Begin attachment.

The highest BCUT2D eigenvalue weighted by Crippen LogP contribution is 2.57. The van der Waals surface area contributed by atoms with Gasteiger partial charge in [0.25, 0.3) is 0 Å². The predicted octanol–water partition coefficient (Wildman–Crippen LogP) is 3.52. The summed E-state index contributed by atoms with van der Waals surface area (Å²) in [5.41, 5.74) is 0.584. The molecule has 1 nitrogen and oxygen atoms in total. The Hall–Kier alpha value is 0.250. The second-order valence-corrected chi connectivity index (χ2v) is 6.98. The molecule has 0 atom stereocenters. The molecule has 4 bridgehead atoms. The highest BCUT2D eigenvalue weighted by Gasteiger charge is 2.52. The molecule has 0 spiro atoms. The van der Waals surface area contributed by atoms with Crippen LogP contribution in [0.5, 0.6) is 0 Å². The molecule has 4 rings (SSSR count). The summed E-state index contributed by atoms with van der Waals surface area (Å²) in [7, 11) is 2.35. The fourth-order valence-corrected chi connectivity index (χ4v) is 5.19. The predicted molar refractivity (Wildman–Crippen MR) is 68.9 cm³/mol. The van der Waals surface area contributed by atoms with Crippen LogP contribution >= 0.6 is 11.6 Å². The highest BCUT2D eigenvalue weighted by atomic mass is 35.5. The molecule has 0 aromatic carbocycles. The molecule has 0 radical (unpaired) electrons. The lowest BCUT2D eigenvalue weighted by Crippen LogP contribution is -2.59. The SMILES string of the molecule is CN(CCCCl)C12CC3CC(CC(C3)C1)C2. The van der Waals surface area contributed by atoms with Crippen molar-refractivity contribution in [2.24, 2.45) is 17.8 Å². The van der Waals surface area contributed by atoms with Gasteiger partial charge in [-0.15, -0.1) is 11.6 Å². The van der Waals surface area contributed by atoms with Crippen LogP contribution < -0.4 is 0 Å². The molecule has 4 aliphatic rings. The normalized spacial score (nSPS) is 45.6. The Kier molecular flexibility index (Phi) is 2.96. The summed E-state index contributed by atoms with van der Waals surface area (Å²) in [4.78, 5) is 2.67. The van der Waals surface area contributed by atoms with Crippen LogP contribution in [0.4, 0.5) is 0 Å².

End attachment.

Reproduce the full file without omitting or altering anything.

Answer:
The highest BCUT2D eigenvalue weighted by Crippen LogP contribution is 2.57. The van der Waals surface area contributed by atoms with Gasteiger partial charge in [0.25, 0.3) is 0 Å². The predicted octanol–water partition coefficient (Wildman–Crippen LogP) is 3.52. The summed E-state index contributed by atoms with van der Waals surface area (Å²) in [5.41, 5.74) is 0.584. The molecule has 1 nitrogen and oxygen atoms in total. The Hall–Kier alpha value is 0.250. The second-order valence-corrected chi connectivity index (χ2v) is 6.98. The molecule has 0 atom stereocenters. The molecule has 4 bridgehead atoms. The highest BCUT2D eigenvalue weighted by Gasteiger charge is 2.52. The molecule has 0 spiro atoms. The van der Waals surface area contributed by atoms with Crippen LogP contribution in [0.5, 0.6) is 0 Å². The molecule has 4 rings (SSSR count). The summed E-state index contributed by atoms with van der Waals surface area (Å²) in [7, 11) is 2.35. The fourth-order valence-corrected chi connectivity index (χ4v) is 5.19. The predicted molar refractivity (Wildman–Crippen MR) is 68.9 cm³/mol. The van der Waals surface area contributed by atoms with Crippen LogP contribution >= 0.6 is 11.6 Å². The highest BCUT2D eigenvalue weighted by atomic mass is 35.5. The molecule has 0 aromatic carbocycles. The molecule has 0 radical (unpaired) electrons. The lowest BCUT2D eigenvalue weighted by Crippen LogP contribution is -2.59. The SMILES string of the molecule is CN(CCCCl)C12CC3CC(CC(C3)C1)C2. The van der Waals surface area contributed by atoms with Crippen molar-refractivity contribution in [2.24, 2.45) is 17.8 Å². The van der Waals surface area contributed by atoms with Gasteiger partial charge in [-0.15, -0.1) is 11.6 Å². The van der Waals surface area contributed by atoms with Crippen LogP contribution < -0.4 is 0 Å². The molecule has 4 aliphatic rings. The normalized spacial score (nSPS) is 45.6. The Kier molecular flexibility index (Phi) is 2.96. The summed E-state index contributed by atoms with van der Waals surface area (Å²) in [4.78, 5) is 2.67. The van der Waals surface area contributed by atoms with Crippen LogP contribution in [0.4, 0.5) is 0 Å².